If you are a journalist and would like further information about Pitt Hopkins UK or would like to schedule any interviews, please contact:

Sue Routledge
T: +44 2032392123
E: sue@pitthopkins.org.uk
Website: http://pitthopkins.org.uk/
Facebook: https://www.facebook.com/PitthopkinsUK/
Twitter: @PittHopkinsUK
#pitthopkinsuk
Pitt Hopkins UK is a Registered Charity, Number: 1167153

WHAT IS PITT-HOPKINS SYNDROME? 

Pitt-Hopkins syndrome (PTHS) is a rare neurodevelopmental condition which causes delayed motor development and moderate to severe intellectual disability. Physical symptoms may include severe constipation, and episodes of daytime apnoea (when breathing stops) and hyperventilation. There may be epilepsy. As babies, they will be late reaching developmental milestones and may have feeding problems.

PTHS affects all races and both genders equally. Most cases are “de novo” which means they occur at conception and are not passed on from the parents.

Management of PTHS requires a multidisciplinary team specializing in the care of children with cognitive and motor impairment, including physiotherapists, speech therapists, occupational therapists and others.

WHAT ARE CHILDREN WITH PTHS LIKE?

They are usually moving and busy. Many flap their hands when they are excited. They are normally happy and cheerful and can have bouts of laughter with no clear reason. Most children with PTHS will not learn to speak, although some say a few words and a few children learn to speak quite well. With help many learn to communicate with sign language and pictures.

HOW RARE IS PITT-HOPKINS SYNDROME?

It’s thought that the number of babies born with PTHS could be in the region of 1 in 250,000. It has been estimated that there are around 300 diagnosed cases of Pitt-Hopkins Syndrome in the UK, and at least 1,500 diagnosed cases of Pitt-Hopkins throughout Europe. But many more are still undiagnosed.

The first cases of Pitt-Hopkins Syndrome were identified in 1978. By 2007 only 8 people had been diagnosed with the condition. In 2007 when it was known the condition was caused by a mutation of the gene known as TCF4, a blood test was developed to confirm suspected cases. Since then many more have been diagnosed.

PITT HOPKINS UK

Pitt Hopkins UK has been a registered charity since May 2016. We have seven trustees all of whom have children with Pitt-Hopkins syndrome.  We first came into contact as part of the PTHS Google international support group, which was started in April 2008 with a few families from The Netherlands, the UK and the US.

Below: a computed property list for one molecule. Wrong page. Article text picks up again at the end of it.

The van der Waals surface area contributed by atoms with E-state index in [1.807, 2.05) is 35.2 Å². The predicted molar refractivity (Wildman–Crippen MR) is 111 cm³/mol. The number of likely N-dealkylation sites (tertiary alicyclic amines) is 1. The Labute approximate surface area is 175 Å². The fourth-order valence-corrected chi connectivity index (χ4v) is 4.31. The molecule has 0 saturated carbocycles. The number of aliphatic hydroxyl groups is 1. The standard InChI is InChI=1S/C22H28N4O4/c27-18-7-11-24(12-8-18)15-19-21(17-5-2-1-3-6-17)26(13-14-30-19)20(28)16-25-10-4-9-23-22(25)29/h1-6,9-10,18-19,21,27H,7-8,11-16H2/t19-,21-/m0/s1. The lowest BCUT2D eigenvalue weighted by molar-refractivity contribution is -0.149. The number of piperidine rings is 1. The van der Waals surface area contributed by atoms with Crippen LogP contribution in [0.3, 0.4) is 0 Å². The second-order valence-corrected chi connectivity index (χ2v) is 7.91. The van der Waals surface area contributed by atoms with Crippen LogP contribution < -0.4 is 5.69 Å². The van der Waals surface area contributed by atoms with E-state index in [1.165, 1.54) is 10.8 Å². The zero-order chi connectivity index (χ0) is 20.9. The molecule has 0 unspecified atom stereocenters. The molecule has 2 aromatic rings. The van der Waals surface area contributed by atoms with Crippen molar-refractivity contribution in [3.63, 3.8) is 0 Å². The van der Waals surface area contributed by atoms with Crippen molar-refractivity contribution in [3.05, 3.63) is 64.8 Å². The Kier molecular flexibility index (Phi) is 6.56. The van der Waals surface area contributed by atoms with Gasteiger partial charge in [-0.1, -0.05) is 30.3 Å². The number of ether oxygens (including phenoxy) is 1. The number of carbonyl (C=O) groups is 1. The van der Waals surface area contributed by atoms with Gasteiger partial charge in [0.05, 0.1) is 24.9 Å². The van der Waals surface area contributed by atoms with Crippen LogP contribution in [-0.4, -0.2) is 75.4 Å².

Our goals as a charity are

  • to raise awareness among health professionals to reach earlier diagnosis of Pitt-Hopkins syndrome;
  • to reach other parents of children with PTHS via our social media. We so far have contact with over 80 families, so there are many more diagnosed and undiagnosed who may be managing the condition alone;
  • to support and advocate for parents while delivering the latest information to families;
  • to invest in much needed research into the breathing anomalies and the dysfunctional autonomic system which interfere with the quality of life of those with PTHS. 

SHARING INFORMATION

Management guidelines for PTHS are being developed under the guidance of Professor Raoul Hennekam, of the Department of Pediatrics, Academic Medical Center, Amsterdam, The Netherlands. We will share these with parents and doctors as they become ready via our website http://pitthopkins.org.uk/, Google Groups, Facebook groups, Facebook pages, and RareConnect (the international online rare diseases community https://www.rareconnect.org/en).

We have developed a free app for smartphone and tablet, with information and social media links, that is useful for parents, carers, teachers, friends and family of people with Pitt-Hopkins syndrome. Download it from your app store.

We also have a video in English kindly shared with us by the Dutch Pitt-Hopkins charity, which can be viewed here.

International Pitt-Hopkins Awareness Day is on 18th September each year – put it in your calendar!